I logged into Klout, the service that attempts to provide social media analytics that measure a user's influence across their social network, for the first time in ages recently.
Because I use Firefox exclusively for Facebook to quarantine its tracking, Klout doesn't get the full glory of my tracked social media diaspora across the wider internet, as I don't commingle my various online presences so they can create a complete picture of my activities. I logged into Klout with my Twitter account using Google's Chrome browser, and was a little surprised to see the following:
I still persevere with using Twitter a few times a week, despite my perception that there has been a big drop in quality of conversation and interaction amongst most of the people I follow (it seems to be all broadcast, no listening these days).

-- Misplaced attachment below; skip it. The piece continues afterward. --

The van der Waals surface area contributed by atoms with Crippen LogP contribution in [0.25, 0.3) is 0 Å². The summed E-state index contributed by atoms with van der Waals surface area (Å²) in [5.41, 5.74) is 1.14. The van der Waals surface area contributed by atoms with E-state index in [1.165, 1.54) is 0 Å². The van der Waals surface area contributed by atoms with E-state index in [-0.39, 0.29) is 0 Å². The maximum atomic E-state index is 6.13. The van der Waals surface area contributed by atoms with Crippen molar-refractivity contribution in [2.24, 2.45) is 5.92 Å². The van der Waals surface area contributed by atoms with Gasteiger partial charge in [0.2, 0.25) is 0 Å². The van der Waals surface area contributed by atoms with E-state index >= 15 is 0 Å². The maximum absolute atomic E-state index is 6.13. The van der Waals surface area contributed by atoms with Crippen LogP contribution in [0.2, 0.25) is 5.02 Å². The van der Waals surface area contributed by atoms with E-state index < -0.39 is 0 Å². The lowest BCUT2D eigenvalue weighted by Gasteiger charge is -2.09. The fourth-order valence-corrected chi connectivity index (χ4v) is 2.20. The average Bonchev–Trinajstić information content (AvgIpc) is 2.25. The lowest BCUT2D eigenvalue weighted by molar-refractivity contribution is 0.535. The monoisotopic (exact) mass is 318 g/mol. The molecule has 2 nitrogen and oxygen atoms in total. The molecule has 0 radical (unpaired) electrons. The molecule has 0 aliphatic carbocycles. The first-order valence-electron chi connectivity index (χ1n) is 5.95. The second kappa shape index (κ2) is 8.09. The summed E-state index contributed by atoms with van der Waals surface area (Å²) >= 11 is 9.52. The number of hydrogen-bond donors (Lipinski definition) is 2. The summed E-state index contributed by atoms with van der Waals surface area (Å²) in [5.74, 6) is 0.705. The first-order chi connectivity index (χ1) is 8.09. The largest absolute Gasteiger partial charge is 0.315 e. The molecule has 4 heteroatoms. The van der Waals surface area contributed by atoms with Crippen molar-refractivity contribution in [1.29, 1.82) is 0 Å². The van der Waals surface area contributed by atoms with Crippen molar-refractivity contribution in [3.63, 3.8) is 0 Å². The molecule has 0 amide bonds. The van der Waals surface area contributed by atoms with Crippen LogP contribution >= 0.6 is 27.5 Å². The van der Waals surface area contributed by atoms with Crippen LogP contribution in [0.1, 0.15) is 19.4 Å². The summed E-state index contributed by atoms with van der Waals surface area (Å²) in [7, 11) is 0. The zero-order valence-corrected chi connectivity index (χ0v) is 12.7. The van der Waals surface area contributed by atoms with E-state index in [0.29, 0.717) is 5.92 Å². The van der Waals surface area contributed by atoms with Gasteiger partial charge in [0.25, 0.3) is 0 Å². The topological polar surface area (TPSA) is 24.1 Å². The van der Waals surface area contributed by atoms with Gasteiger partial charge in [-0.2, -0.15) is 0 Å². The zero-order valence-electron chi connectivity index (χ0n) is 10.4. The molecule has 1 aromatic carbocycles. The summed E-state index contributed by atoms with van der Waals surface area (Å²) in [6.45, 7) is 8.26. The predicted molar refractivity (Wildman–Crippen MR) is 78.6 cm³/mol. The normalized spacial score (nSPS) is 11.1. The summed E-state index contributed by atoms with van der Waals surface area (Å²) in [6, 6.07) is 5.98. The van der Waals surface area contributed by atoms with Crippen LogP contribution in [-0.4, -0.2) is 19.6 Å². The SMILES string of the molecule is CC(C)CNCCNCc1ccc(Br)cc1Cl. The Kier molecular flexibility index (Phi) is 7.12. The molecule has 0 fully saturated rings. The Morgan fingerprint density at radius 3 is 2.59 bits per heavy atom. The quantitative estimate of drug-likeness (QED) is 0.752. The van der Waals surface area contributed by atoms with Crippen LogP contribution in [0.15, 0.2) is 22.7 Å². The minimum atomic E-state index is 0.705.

Every time I engage in a brief conversation, spam tweets start flying — Tarun_Khemani isn't someone I know or "follow", but his spam tweet turned out to be an influential digital moment for me in the last 90 days, according to Klout.
The promise of social media algorithms predicting our needs and propensities still has a long way to go, and I have to wonder how complete the aggregation of user information can be as digital social splinters into ever smaller sub groups.
There's a huge demand for brand interactions with prospects and customers, but the larger question is whether anyone can get their hands around the challenge of supplying that as we leave the centralized digital social era.